Accurate emergency alert weather systems also work to promote brand loyalty. By using easy-to-understand and eye-catching graphics that correspond to your brand, you can help reassure an audience that your broadcast network is a name they can trust. By using these graphics alongside maps, your viewers can get a more complete picture of the severe weather coming their way, and better prepare.
With a service like Max Alert Live, broadcast networks can show English or Spanish text depending on the audience and use QR codes alongside a weather alert system. This allows your viewers to scan the code to learn more about the alert or warning, and what areas it is currently affecting via the station’s mobile app. It provides a more comprehensive view that has your viewers returning for the most accurate and descriptive information available.
Accuracy and speed are critical when it comes to weather alerts. Fortunately, choosing the right emergency weather alert system allows you to automate weather forecast alerts based on threat levels and risk areas, which is a great way to deliver critical information faster and more efficiently. With the right system, teams can also decide which alerts should be automated and which should be created manually based on the weather’s severity.
In addition, cloud-based tools remove many of the roadblocks and bottlenecks from traditional emergency alert weather systems by making alerts easy to create and publish - no matter where you are or who is creating the content. Meteorologists can easily log in anywhere as long as they have an internet connection to create triggers to alert their community.
When severe storms hit, it’s common for internet services to be disrupted. Fortunately, you don’t need to worry about this if you’re working with a service like Max Alert Live. With this type of platform, you can trigger weather notifications locally, which helps ensure viewer safety and up-to-the-minute information, no matter what.
Create engaging and effective emergency weather alerts with Max Alert Live
Want to learn how to create engaging, effective emergency weather alerts with Max Alert Live? Follow these five smart steps:
1. Set trigger conditions beforehand
Make your alerts easy to create and publish by defining trigger conditions before you need them. Trigger conditions are the conditions under which your system will auto-generate weather alerts and send them out to your audience.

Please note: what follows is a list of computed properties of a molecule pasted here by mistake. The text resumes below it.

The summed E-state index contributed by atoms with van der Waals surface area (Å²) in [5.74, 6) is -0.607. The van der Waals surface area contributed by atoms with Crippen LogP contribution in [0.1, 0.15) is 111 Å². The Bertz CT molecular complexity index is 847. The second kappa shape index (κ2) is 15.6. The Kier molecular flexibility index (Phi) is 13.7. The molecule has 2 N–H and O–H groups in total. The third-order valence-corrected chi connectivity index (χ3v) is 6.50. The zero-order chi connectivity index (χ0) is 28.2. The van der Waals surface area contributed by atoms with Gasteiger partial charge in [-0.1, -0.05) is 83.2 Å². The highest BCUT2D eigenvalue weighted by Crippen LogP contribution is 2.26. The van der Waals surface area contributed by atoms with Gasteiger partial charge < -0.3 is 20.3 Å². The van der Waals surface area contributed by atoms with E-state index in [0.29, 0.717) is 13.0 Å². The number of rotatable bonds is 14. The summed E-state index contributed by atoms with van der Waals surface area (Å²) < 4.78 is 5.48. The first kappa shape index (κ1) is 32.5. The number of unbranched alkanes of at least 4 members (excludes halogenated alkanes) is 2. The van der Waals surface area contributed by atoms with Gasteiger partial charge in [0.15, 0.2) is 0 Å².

2. Customize your alerts
Again, make the most of automation. To simplify the process of sending out weather alerts, customize your alerts before it’s time to issue them. This means altering appearance, messaging and branding so that the alerts match your station branding and ensuring you’re adding relevant language, design and more.
3. Incorporate automation
Once you’ve set trigger conditions and customized your alerts, automate them so they go out without you or a member of your team having to issue them manually. This is, by far, the best way to deliver accurate, real-time weather alerts for viewers.
4. Create dynamic graphics
Weather is inherently dynamic, and your weather alerts should be, too. For best results, we recommend including maps, storm tracks, QR codes and more so viewers better understand the potential impact.
5. Match alerts with on-air appearances
Finally, use weather alerts to enhance and complement on-air appearances. This may mean including guest experts, bringing in sponsors, or running alerts in conjunction with other on-air appearances. This helps your station tell an engaging and seamless story.
When it comes to keeping viewers informed, emergency weather alerts are an especially critical tool. Despite the importance of these alerts though, they can be difficult to use. Fortunately, it’s easy to overhaul your broadcasts and make them more effective by incorporating a good weather alert system into your technology stack. Max Alert Live allows you to customize, automate and integrate your weather alerts, which helps you serve your viewers, keep people safe and encourage viewer loyalty.